Online Google Dictionary

calf 中文解釋 wordnet sense Collocation Usage
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calves, plural;
  1. The fleshy part at the back of a person's leg below the knee

  1. young of domestic cattle
  2. the muscular back part of the shank
  3. fine leather from the skin of a calf
  4. young of various large placental mammals e.g. whale or giraffe or elephant or buffalo
  5. Calves (or , singular calf or) are the young of domestic cattle. Calves are reared to become adult cattle, or are slaughtered for their meat, called veal.
  6. In human anatomy the calf (also calf of the leg) is the back portion of the lower leg (the crus). In terms of muscle systems, the calf corresponds to the posterior compartment of the leg. ...
  7. The Calf, at 676 m, is the highest top in the Howgill Fells, an area of high ground in the north-west of the Yorkshire Dales in the county of Cumbria. ...
  8. (Calves (Póvoa de Varzim)) Calves is a Portuguese hamlet and street located in the parishes of Beiriz and Argivai in the municipality of Póvoa de Varzim, part of it is included in the city despite its built-up continuity as part of Gândara district in Argivai, it is divided by the A28 Motorway - ...
  9. A young cow or bull; A young elephant, seal or whale (also used of some other animals); A chunk of ice broken off of a larger glacier, ice shelf, or iceberg; A small island, near a larger island; A cabless railroad engine
  10. (Calves) To dream of calves peacefully grazing on a velvety lawn, foretells to the young, happy, festive gatherings and enjoyment. Those engaged in seeking wealth will see it rapidly increasing. See Cattle.
  11. (Calves) 2.5-3.75 mL per 100 pounds of body weight depending on the severity of the condition and the geographical area. Lambs 2 weeks of age and older: 1 mL per 40 pounds of body weight (minimum, 1 mL). Ewes: 2.5 mL per 100 pounds of body weight.
  12. One of the most popular representations of the deity among the Chanaanites. The calf is, in Biblical poetry, a figure for vexing and pitiless foes [Ps., xxi (Hebr., xxii), 13]. The fatted calf was a necessary feature, so to say, of a feast dinner.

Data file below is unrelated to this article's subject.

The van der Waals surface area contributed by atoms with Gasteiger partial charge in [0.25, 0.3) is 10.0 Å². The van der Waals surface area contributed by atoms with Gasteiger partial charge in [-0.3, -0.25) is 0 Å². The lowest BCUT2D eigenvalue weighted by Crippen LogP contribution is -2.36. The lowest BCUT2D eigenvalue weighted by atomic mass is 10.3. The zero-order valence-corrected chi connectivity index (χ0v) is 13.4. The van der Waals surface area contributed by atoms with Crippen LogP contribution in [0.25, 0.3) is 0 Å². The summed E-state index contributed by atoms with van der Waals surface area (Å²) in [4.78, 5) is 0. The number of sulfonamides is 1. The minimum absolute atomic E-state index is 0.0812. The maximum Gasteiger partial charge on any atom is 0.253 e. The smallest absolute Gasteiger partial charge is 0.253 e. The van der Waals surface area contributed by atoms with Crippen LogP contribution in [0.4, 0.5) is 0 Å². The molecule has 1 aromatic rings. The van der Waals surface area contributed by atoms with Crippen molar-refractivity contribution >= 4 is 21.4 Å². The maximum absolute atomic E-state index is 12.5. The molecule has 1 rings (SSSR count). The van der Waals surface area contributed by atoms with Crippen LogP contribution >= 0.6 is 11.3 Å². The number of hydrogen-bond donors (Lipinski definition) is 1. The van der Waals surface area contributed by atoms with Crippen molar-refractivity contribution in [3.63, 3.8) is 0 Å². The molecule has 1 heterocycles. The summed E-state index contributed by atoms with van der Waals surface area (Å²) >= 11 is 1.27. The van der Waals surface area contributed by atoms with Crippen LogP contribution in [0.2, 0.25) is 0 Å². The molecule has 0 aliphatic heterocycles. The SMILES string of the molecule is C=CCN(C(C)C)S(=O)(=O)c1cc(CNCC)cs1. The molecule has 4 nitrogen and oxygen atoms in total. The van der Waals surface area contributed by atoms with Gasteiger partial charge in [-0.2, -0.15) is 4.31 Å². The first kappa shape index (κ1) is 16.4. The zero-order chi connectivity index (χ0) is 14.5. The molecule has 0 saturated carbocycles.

13. baby cow.  Usually cattlemen plan for their herds to calve (have their young) in the early spring.  Some warmer climate ranches allow calving any time.  The animals are then rounded-up and marked by branding and earmarking or tagging to denote ownership.
  14. A young heifer (female cattle) or bull (male cattle).
  15. Scramble: At each Rodeo performance, there's a group of competitors who don't have to check their riggings, tighten their chaps or don gloves to gear up for some heated rodeo competition. This event is for the up and coming cowboys and cowgirls. ...
  16. Rev. 4:7 likens one of the four "living ones" to a calf or bullock. This animal was used to provide power in yesteryear. Hence, it would identify this attribute of God as being power.
  17. Word comes from a Scandinavian word meaning a iceberg split off from a glacier or larger iceberg. (You often hear of an iceberg calving off a glacier.) The baby cow name makes sense but not name of the muscle, other than maybe because of its shape.
  18. A smooth high quality type of leather used for binding
  19. a mass of ice detached from a glacier, iceberg, or floe.
  20. Baby cetacean that is still being nursed by its mother.
  21. The newborn or infant offspring of cetaceans or sirenians.
  22. Calfskin with a smooth finished used in binding
  23. Young bovine from birth up to around 6 months old.
  24. the skin of a young or immature bovine animal not exceeding a certain weight.  in italy, about 14 kilos, salted weight.
  25. [Polish] cielę; [Finnish] vasikka; [Swedish] kalv